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David Edelberg

Chicago, IL USA
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  • European Thought and Culture in the 20th Century

  • By: Lloyd Kramer, The Great Courses
  • Narrated by: Lloyd Kramer
  • Length: 12 hrs and 21 mins
  • Original Recording
  • Overall
    4.5 out of 5 stars 112
  • Performance
    4.5 out of 5 stars 102
  • Story
    4.5 out of 5 stars 103

As a sequel to European Thought and Culture in the 19th Century, Professor Kramer tackles the major intellectual themes and debates that decisively shaped 20th-century European culture. These 24 lectures cover an amazingly wide range of thinkers and writers, the key historical circumstances and challenges they faced, and the fascinating and subtle ways in which their works relate to one another and to the larger story of modern European culture.

  • 5 out of 5 stars
  • A brilliant review of 20th-century Euro IH

  • By TIM Talks Cooking on 04-18-15

Better than any course I had in college

Overall
5 out of 5 stars
Performance
5 out of 5 stars
Story
5 out of 5 stars

Reviewed: 06-01-14

The topic is marvelous and the lecturer superb. All that stuff you wish you'd paid more attention to when you were younger: key writers like James Joyce, Virginia Woolf, Proust; art movements from post Impressionism onward; philosophers, cultural anthropologists, psychologists (Freud, Jung); up through the post Modernists. Professor Kramer finally explained Derrida and Lacan and worth, as they say, the entire price of admission
Highly highly recommended

4 of 5 people found this review helpful

  • The Great American Novel

  • By: Philip Roth
  • Narrated by: James Daniels
  • Length: 14 hrs and 36 mins
  • Unabridged
  • Overall
    3.5 out of 5 stars 40
  • Performance
    4.5 out of 5 stars 32
  • Story
    3.5 out of 5 stars 33

Gil Gamesh, the only pitcher who ever literally tried to kill the umpire. The ex-con first baseman John Baal, “The Babe Ruth of the Big House,” who never hit a homerun sober. If you’ve never heard of them—or of the Ruppert Mundy’s, the only homeless big-league ball team in American history—it’s because of the Communist plot and the capitalist scandal that expunged the entire Patriot League from baseball memory.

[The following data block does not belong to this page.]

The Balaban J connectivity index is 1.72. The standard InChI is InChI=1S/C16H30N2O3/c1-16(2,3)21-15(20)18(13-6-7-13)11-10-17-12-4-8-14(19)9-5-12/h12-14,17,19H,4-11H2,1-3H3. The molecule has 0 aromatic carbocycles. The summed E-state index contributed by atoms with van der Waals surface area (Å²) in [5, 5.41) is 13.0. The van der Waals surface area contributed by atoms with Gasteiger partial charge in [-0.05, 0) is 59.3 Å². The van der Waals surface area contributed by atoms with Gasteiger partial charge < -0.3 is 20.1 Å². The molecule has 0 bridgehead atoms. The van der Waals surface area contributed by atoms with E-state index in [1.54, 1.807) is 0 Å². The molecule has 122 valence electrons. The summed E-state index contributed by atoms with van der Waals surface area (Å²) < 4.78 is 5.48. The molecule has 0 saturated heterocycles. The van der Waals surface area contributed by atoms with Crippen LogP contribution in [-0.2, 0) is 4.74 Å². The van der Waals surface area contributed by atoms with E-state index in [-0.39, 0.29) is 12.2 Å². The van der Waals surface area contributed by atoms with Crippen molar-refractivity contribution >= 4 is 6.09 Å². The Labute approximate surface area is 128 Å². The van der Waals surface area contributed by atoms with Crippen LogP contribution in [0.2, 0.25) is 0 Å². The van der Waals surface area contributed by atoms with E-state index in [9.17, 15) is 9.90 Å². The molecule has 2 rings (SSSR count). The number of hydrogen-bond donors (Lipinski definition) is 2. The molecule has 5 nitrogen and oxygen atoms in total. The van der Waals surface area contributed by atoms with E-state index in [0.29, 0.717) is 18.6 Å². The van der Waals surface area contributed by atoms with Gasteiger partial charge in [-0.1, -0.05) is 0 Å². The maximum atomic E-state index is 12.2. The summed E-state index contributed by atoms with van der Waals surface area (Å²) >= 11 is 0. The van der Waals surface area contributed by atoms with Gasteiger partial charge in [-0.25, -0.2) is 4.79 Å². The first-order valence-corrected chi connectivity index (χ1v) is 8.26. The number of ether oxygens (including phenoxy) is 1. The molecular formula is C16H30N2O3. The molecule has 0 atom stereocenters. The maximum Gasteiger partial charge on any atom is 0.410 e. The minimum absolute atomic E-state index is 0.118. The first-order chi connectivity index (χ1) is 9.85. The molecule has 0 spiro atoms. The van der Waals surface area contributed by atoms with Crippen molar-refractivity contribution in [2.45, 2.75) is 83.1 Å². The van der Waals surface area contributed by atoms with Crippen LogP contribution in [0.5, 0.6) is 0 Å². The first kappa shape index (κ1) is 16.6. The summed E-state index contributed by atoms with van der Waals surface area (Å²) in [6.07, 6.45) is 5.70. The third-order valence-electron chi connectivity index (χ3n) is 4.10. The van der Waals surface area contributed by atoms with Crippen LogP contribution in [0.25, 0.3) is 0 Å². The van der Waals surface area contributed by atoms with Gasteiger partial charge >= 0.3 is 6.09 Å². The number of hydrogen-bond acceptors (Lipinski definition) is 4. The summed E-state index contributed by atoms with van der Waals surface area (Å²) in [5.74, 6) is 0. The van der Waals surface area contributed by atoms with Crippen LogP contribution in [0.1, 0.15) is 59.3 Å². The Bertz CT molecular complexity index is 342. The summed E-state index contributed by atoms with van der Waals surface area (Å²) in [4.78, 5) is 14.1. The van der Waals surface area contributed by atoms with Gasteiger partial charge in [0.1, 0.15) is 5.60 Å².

• 3 out of 5 stars
  • A good farcical novel, but expect more from author

  • By Jay Quintana on 12-21-15

Not Roth's strongest but mindboggling performance

Overall
4 out of 5 stars
Performance
5 out of 5 stars
Story
4 out of 5 stars

Reviewed: 06-09-13

Because I've never been a baseball fan, I'd been putting this novel off for, yes, decades. When I uncovered my now yellowed and unopened paperback, I thought, "Do I really want to read this?" Then I figured I'd check to see if it was an audiobook and promptly ordered it.
The book itself is not up with the dozen or so "classic Roth" that merit him a long overdue Nobel Prize but certainly should not be overlooked. And, right upfront, you will never, but never, encounter a performance like that of James Daniels. You could never deign to call it a "reading." Daniels virtually becomes each character, dozens of voices, accents, styles. I really didn't want it to end and it was Daniels, more than Roth, that made me feel this way

  • The Satanic Verses

  • By: Salman Rushdie
  • Narrated by: Sam Dastor
  • Length: 21 hrs and 36 mins
  • Unabridged
  • Overall
    4 out of 5 stars 1,131
  • Performance
    4 out of 5 stars 1,002
  • Story
    4 out of 5 stars 990

Inextricably linked with the fatwa called against its author in the wake of the novel’s publication, The Satanic Verses is, beyond that, a rich showcase for Salman Rushdie’s comic sensibilities, cultural observations, and unparalleled mastery of language. The book begins with two Indians plummeting from the sky after the explosion of their airliner, and proceeds through a series of metamorphoses, dreams and revelations.

  • 5 out of 5 stars
  • Use an audiobook to really enjoy Satanic Verses

  • By David Edelberg on 11-24-12

Use an audiobook to really enjoy Satanic Verses

Overall
5 out of 5 stars
Performance
5 out of 5 stars
Story
4 out of 5 stars

Reviewed: 11-24-12

Unfortunately, quite a few people abandon Satanic Verses in book form as being "incomprehensible" and strangely "flat." The problem is that although "Verses" is a difficult book, rightly compared with the complexity of Joyce's "Ulysses," it's not "impossible" by any means. It simply needs to be read aloud.
Each of the very memorable characters has a unique accent, coming as they do from different parts of India, the U.K., and even (for one brief moment) the U.S. To try to read these without an accent takes away much of the joy of this book.
Actor Sam Dastor is probably the world's expert on Indian accents and from the first minutes of the audiobook (definitely listen to the sample!) you know you'll be in for a treat.
Yes, the novel is complex. Yes, you may need to check the plot outline on wiki, or even consider a study guide (not needed but probably would add a lot). However, as Satanic Verses progresses and characters transmogrify into angels and goats, and a goddess with her butterlies guide a devoted village to a very wet redemption, you'll also see how this novel offended every fundamentalist Muslim on the planet and remains banned in every Muslim country except the secular Turkey.
If you were once put off by this very important book, by all means download the audiobook and prepare yourself for a good time

74 of 74 people found this review helpful